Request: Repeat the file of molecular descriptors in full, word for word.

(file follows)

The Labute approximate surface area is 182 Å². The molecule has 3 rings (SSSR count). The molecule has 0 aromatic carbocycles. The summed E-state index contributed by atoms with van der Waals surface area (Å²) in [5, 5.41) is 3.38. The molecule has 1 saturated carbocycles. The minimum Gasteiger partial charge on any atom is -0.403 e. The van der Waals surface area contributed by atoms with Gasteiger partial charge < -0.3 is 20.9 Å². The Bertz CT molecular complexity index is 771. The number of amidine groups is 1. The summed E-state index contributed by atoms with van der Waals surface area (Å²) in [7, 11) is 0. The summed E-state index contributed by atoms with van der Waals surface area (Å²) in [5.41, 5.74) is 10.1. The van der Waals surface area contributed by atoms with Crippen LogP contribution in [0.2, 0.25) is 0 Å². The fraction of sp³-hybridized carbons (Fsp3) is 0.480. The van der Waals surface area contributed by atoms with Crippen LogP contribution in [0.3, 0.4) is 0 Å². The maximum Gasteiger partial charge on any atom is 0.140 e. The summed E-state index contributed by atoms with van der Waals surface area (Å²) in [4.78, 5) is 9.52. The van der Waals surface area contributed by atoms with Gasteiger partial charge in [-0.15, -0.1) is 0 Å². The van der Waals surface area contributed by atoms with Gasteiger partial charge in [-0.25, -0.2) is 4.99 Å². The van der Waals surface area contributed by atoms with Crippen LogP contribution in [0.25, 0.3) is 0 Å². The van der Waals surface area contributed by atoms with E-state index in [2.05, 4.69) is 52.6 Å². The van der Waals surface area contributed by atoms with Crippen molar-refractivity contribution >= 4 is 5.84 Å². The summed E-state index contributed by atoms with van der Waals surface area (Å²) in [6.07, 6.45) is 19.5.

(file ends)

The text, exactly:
The Labute approximate surface area is 182 Å². The molecule has 3 rings (SSSR count). The molecule has 0 aromatic carbocycles. The summed E-state index contributed by atoms with van der Waals surface area (Å²) in [5, 5.41) is 3.38. The molecule has 1 saturated carbocycles. The minimum Gasteiger partial charge on any atom is -0.403 e. The van der Waals surface area contributed by atoms with Gasteiger partial charge < -0.3 is 20.9 Å². The Bertz CT molecular complexity index is 771. The number of amidine groups is 1. The summed E-state index contributed by atoms with van der Waals surface area (Å²) in [7, 11) is 0. The summed E-state index contributed by atoms with van der Waals surface area (Å²) in [5.41, 5.74) is 10.1. The van der Waals surface area contributed by atoms with Crippen LogP contribution in [0.2, 0.25) is 0 Å². The fraction of sp³-hybridized carbons (Fsp3) is 0.480. The van der Waals surface area contributed by atoms with Crippen LogP contribution in [0.3, 0.4) is 0 Å². The maximum Gasteiger partial charge on any atom is 0.140 e. The summed E-state index contributed by atoms with van der Waals surface area (Å²) in [4.78, 5) is 9.52. The van der Waals surface area contributed by atoms with Gasteiger partial charge in [-0.15, -0.1) is 0 Å². The van der Waals surface area contributed by atoms with Gasteiger partial charge in [-0.25, -0.2) is 4.99 Å². The van der Waals surface area contributed by atoms with Crippen LogP contribution in [0.25, 0.3) is 0 Å². The van der Waals surface area contributed by atoms with E-state index in [2.05, 4.69) is 52.6 Å². The van der Waals surface area contributed by atoms with Crippen molar-refractivity contribution >= 4 is 5.84 Å². The summed E-state index contributed by atoms with van der Waals surface area (Å²) in [6.07, 6.45) is 19.5.